By Paul Hodgson – CCO and Senior Research Associate
We are facing yet more revelations that banks are out to make money. Barclays Bank, and what sounds like every single other major global bank, has been manipulating LIBOR (the London Interbank Offered Rate) either to give the impression that the bank was stronger than it was, or to help close deals.
The wonder is not that the banks have been indulging in this kind of behavior but that there was a situation where it was possible to do so in the first place. Banks were set up to make profits. Expecting them to self-regulate when self-regulating would mean that their profits were lower is simply not realistic.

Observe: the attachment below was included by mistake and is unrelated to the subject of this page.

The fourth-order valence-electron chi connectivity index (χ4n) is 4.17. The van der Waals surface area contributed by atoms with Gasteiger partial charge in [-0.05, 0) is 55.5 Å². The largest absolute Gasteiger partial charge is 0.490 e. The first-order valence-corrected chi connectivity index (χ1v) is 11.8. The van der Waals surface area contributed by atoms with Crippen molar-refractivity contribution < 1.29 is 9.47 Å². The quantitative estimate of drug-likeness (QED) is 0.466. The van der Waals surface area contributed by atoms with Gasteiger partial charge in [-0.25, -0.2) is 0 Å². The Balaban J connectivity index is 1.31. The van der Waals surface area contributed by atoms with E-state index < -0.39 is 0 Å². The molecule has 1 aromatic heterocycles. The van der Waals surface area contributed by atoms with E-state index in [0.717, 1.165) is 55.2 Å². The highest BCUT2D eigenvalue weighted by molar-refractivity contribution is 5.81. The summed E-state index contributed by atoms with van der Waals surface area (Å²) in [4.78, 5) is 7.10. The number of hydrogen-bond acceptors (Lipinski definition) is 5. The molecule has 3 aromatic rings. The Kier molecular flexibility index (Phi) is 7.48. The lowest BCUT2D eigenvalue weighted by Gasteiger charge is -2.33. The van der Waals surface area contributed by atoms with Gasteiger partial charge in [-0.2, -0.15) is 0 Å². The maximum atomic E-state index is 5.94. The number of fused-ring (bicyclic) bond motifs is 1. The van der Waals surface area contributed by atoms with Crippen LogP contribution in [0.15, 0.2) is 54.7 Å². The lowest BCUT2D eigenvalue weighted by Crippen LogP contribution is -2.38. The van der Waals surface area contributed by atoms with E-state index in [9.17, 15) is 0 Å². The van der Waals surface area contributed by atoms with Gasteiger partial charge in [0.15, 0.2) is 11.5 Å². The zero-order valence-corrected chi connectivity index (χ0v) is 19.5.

Clearly, if banks were ever able to regulate themselves without the intervention of external regulators they are no longer capable of doing so. Manipulating a supposedly standardized rate in order to make more profits is part of their DNA, so the ability to do this should be removed.
It’s no good blaming the Financial Services Authority in the U.K. because regulating setting LIBOR was not part of the Authority’s remit. Perhaps it should have been, perhaps it will be in the future, but it wasn’t in the past.
Allowing banks to set LIBOR without regulatory oversight is like allowing a hydraulic fracturing company to monitor the cleanliness of the groundwater in the vicinity of its wells without the EPA checking in.